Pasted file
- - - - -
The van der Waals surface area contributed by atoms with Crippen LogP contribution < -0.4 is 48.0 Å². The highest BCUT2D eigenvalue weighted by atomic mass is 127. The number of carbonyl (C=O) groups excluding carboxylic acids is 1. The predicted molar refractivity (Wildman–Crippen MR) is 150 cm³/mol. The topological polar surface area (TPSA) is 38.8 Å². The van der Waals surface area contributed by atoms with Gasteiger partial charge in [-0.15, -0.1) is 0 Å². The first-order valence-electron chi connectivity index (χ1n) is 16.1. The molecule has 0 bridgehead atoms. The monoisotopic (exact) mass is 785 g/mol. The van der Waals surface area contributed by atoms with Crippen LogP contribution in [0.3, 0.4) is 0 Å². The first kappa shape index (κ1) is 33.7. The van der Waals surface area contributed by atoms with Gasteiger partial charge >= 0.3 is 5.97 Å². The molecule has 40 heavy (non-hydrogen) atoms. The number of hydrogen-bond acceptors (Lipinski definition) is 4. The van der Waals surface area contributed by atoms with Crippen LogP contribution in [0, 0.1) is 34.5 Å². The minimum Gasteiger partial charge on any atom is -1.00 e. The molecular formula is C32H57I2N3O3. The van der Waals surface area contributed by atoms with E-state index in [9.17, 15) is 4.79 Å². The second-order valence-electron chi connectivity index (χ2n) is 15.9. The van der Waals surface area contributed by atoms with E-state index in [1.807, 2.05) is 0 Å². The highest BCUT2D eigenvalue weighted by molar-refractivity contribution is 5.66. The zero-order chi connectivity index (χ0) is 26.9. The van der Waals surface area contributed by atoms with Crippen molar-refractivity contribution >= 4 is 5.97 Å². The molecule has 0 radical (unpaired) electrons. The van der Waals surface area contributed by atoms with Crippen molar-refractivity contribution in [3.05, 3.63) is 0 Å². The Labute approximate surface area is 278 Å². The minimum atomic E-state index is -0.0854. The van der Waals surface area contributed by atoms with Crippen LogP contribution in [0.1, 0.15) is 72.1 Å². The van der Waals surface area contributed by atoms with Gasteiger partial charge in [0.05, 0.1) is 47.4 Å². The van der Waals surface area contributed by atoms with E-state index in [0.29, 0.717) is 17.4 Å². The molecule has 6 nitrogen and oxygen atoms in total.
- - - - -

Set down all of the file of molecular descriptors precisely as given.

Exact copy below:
The van der Waals surface area contributed by atoms with Crippen LogP contribution < -0.4 is 48.0 Å². The highest BCUT2D eigenvalue weighted by atomic mass is 127. The number of carbonyl (C=O) groups excluding carboxylic acids is 1. The predicted molar refractivity (Wildman–Crippen MR) is 150 cm³/mol. The topological polar surface area (TPSA) is 38.8 Å². The van der Waals surface area contributed by atoms with Gasteiger partial charge in [-0.15, -0.1) is 0 Å². The first-order valence-electron chi connectivity index (χ1n) is 16.1. The molecule has 0 bridgehead atoms. The monoisotopic (exact) mass is 785 g/mol. The van der Waals surface area contributed by atoms with Crippen LogP contribution in [0.3, 0.4) is 0 Å². The first kappa shape index (κ1) is 33.7. The van der Waals surface area contributed by atoms with Gasteiger partial charge >= 0.3 is 5.97 Å². The molecule has 40 heavy (non-hydrogen) atoms. The number of hydrogen-bond acceptors (Lipinski definition) is 4. The van der Waals surface area contributed by atoms with Crippen LogP contribution in [0, 0.1) is 34.5 Å². The minimum Gasteiger partial charge on any atom is -1.00 e. The molecular formula is C32H57I2N3O3. The van der Waals surface area contributed by atoms with E-state index in [9.17, 15) is 4.79 Å². The second-order valence-electron chi connectivity index (χ2n) is 15.9. The van der Waals surface area contributed by atoms with E-state index in [1.807, 2.05) is 0 Å². The highest BCUT2D eigenvalue weighted by molar-refractivity contribution is 5.66. The zero-order chi connectivity index (χ0) is 26.9. The van der Waals surface area contributed by atoms with Crippen molar-refractivity contribution >= 4 is 5.97 Å². The molecule has 0 radical (unpaired) electrons. The van der Waals surface area contributed by atoms with Crippen molar-refractivity contribution in [3.05, 3.63) is 0 Å². The Labute approximate surface area is 278 Å². The minimum atomic E-state index is -0.0854. The van der Waals surface area contributed by atoms with Crippen LogP contribution in [0.1, 0.15) is 72.1 Å². The van der Waals surface area contributed by atoms with Gasteiger partial charge in [0.05, 0.1) is 47.4 Å². The van der Waals surface area contributed by atoms with E-state index in [0.29, 0.717) is 17.4 Å². The molecule has 6 nitrogen and oxygen atoms in total.